The cluster ion beam deposition apparatus mentioned above is operated in the following manner using a deposit material 1 of Au and a substrate 2 of SiO2 (glass) to make a mirror for electromagnetic radiations of short wavelengths. First, the substrate 2 and the crucible 4 containing the deposit material 1 (Au) are arranged in the vacuum chamber 11, which is subsequently evacuated by the evacuation system 6, so that the pressure in the vacuum chamber 11 is reduced to about 10-9 Torr. The crucible 4 is heated by means of the heater 5. When the vapor pressure of Au in the crucible 4 reaches about 1 Torr, Au vapor blows off through the small hole at the top of the crucible 4. The Au vapor undergoes adiabatic expansion, forming clusters, each consisting of 500-2000 atoms, on account of the pressure difference inside and outside the crucible 4. The clusters are exposed to the electron shower generated by the electron source 7, so that the clusters are ionized. The ionized Au clusters are given kinetic energy by the accelerating electrode 8 and are caused to strike the substrate 2, forming an Au film. Clusters which are not ionized and are hence neutral also take part in film formation because they gain a certain amount of kinetic energy (about 120 eV) when they blow out from the crucible 4.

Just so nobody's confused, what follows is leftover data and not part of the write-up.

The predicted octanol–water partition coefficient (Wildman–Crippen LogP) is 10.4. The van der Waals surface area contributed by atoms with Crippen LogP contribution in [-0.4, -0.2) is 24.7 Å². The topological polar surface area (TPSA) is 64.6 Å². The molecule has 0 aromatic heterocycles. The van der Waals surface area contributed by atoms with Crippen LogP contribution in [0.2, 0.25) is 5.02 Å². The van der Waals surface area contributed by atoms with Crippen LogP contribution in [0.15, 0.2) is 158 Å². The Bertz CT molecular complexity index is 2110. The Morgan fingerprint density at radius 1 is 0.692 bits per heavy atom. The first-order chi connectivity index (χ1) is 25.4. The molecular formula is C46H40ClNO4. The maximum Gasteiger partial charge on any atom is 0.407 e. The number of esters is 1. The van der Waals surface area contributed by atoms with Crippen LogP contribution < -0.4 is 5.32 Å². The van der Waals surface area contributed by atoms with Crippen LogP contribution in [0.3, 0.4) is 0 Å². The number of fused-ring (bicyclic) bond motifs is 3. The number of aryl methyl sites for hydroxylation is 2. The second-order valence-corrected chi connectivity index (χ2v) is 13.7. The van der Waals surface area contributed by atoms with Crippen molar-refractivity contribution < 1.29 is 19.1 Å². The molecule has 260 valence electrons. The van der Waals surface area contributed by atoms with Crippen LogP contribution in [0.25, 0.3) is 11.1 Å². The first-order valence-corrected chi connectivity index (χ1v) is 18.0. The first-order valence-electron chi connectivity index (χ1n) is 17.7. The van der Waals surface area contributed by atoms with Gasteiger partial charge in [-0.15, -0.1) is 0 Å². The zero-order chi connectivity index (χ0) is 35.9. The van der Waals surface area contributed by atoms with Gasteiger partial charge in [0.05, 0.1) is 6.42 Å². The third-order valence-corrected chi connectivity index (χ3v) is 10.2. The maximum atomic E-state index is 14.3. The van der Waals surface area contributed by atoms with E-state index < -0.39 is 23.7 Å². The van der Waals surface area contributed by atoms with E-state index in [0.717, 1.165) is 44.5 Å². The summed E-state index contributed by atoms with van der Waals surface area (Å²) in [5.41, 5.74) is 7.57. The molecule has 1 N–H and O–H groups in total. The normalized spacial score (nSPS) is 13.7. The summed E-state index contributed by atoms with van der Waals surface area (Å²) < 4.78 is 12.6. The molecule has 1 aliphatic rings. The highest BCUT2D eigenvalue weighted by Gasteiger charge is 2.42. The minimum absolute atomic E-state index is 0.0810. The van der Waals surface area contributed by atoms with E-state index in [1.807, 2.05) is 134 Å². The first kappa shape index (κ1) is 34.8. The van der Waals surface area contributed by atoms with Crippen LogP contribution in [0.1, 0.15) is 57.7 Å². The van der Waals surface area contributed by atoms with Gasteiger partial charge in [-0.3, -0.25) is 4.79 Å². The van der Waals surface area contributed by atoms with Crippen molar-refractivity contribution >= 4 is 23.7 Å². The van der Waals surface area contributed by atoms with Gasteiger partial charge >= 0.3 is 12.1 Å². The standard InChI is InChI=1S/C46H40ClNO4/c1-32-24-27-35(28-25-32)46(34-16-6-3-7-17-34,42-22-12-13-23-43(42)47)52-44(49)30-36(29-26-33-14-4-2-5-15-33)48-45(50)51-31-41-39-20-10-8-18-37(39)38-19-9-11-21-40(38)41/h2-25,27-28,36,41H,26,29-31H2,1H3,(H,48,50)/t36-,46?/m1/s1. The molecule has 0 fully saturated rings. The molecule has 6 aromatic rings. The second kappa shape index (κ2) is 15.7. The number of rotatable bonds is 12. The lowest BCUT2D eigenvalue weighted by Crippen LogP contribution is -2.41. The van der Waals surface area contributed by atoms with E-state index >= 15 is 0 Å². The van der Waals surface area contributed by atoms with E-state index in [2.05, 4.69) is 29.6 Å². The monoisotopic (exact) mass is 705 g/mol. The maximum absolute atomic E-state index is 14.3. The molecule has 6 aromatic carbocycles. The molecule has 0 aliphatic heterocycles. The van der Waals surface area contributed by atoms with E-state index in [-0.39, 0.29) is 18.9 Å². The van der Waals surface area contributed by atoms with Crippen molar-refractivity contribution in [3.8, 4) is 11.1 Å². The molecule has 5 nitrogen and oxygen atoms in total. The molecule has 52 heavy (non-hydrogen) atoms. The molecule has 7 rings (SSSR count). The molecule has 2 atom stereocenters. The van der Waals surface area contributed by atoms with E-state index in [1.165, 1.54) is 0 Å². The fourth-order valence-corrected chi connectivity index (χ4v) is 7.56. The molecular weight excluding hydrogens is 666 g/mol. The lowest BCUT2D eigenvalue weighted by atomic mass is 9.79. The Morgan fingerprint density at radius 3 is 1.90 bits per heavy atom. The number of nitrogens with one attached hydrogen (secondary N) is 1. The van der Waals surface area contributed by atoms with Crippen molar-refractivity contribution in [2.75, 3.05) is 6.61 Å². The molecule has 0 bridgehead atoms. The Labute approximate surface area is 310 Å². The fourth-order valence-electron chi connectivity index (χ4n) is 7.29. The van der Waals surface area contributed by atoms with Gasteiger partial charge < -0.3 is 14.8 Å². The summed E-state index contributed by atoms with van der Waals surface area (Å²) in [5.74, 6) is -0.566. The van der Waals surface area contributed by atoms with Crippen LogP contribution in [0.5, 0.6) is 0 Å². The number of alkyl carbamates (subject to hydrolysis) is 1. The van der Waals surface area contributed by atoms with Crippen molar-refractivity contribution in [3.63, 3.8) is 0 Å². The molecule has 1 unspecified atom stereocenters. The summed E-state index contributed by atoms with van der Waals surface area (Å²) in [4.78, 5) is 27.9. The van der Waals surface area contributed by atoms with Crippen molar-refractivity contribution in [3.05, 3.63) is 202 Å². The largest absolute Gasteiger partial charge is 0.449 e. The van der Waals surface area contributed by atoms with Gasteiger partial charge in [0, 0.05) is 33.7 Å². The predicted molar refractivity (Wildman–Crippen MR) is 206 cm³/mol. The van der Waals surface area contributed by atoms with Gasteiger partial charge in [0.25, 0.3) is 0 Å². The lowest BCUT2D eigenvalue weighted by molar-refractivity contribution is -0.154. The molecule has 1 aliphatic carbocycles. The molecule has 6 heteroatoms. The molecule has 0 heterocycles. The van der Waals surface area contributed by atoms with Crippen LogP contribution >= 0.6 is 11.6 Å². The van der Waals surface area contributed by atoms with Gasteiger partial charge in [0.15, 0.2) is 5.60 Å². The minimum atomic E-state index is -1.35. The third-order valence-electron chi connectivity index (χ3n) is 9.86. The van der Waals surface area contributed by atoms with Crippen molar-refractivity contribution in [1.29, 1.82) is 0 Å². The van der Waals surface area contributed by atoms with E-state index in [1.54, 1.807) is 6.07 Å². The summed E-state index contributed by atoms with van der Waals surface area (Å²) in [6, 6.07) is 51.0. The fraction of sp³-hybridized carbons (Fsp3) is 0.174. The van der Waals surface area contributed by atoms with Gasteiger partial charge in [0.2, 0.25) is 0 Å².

Experimental results indicate that the above-mentioned basic requirements (i) and (ii) are decisively affected by the accelerating voltage and substrate temperature and other factors as mentioned in the following.

(A) Cluster Accelerating Voltage